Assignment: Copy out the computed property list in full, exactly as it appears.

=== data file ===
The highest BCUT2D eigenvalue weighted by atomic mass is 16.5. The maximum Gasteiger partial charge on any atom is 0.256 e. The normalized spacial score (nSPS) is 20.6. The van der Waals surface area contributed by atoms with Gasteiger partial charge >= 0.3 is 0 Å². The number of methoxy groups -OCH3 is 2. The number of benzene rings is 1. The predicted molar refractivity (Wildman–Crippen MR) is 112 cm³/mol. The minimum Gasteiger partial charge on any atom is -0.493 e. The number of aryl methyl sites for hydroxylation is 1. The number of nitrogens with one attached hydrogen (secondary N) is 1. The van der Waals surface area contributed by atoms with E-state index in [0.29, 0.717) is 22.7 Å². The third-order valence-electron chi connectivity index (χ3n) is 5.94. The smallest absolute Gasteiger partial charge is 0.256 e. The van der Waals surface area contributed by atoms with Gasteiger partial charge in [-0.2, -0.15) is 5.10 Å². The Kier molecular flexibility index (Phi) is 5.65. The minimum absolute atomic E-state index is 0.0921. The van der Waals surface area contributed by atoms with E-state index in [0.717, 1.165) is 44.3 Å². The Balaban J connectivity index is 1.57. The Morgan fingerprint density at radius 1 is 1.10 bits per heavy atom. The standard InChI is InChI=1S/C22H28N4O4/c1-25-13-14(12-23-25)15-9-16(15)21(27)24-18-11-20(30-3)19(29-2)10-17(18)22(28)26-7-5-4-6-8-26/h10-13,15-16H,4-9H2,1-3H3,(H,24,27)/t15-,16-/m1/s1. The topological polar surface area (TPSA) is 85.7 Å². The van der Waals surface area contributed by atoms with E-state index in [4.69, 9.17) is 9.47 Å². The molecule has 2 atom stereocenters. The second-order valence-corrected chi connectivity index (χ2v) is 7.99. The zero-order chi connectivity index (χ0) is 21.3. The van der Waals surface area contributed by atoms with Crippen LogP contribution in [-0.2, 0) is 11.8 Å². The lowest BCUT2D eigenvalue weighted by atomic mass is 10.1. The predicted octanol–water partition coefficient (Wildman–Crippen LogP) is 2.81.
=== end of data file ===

The highest BCUT2D eigenvalue weighted by atomic mass is 16.5. The maximum Gasteiger partial charge on any atom is 0.256 e. The normalized spacial score (nSPS) is 20.6. The van der Waals surface area contributed by atoms with Gasteiger partial charge >= 0.3 is 0 Å². The number of methoxy groups -OCH3 is 2. The number of benzene rings is 1. The predicted molar refractivity (Wildman–Crippen MR) is 112 cm³/mol. The minimum Gasteiger partial charge on any atom is -0.493 e. The number of aryl methyl sites for hydroxylation is 1. The number of nitrogens with one attached hydrogen (secondary N) is 1. The van der Waals surface area contributed by atoms with E-state index in [0.29, 0.717) is 22.7 Å². The third-order valence-electron chi connectivity index (χ3n) is 5.94. The smallest absolute Gasteiger partial charge is 0.256 e. The van der Waals surface area contributed by atoms with Gasteiger partial charge in [-0.2, -0.15) is 5.10 Å². The Kier molecular flexibility index (Phi) is 5.65. The minimum absolute atomic E-state index is 0.0921. The van der Waals surface area contributed by atoms with E-state index in [0.717, 1.165) is 44.3 Å². The Balaban J connectivity index is 1.57. The Morgan fingerprint density at radius 1 is 1.10 bits per heavy atom. The standard InChI is InChI=1S/C22H28N4O4/c1-25-13-14(12-23-25)15-9-16(15)21(27)24-18-11-20(30-3)19(29-2)10-17(18)22(28)26-7-5-4-6-8-26/h10-13,15-16H,4-9H2,1-3H3,(H,24,27)/t15-,16-/m1/s1. The topological polar surface area (TPSA) is 85.7 Å². The van der Waals surface area contributed by atoms with E-state index in [4.69, 9.17) is 9.47 Å². The molecule has 2 atom stereocenters. The second-order valence-corrected chi connectivity index (χ2v) is 7.99. The zero-order chi connectivity index (χ0) is 21.3. The van der Waals surface area contributed by atoms with Crippen LogP contribution in [-0.2, 0) is 11.8 Å². The lowest BCUT2D eigenvalue weighted by atomic mass is 10.1. The predicted octanol–water partition coefficient (Wildman–Crippen LogP) is 2.81.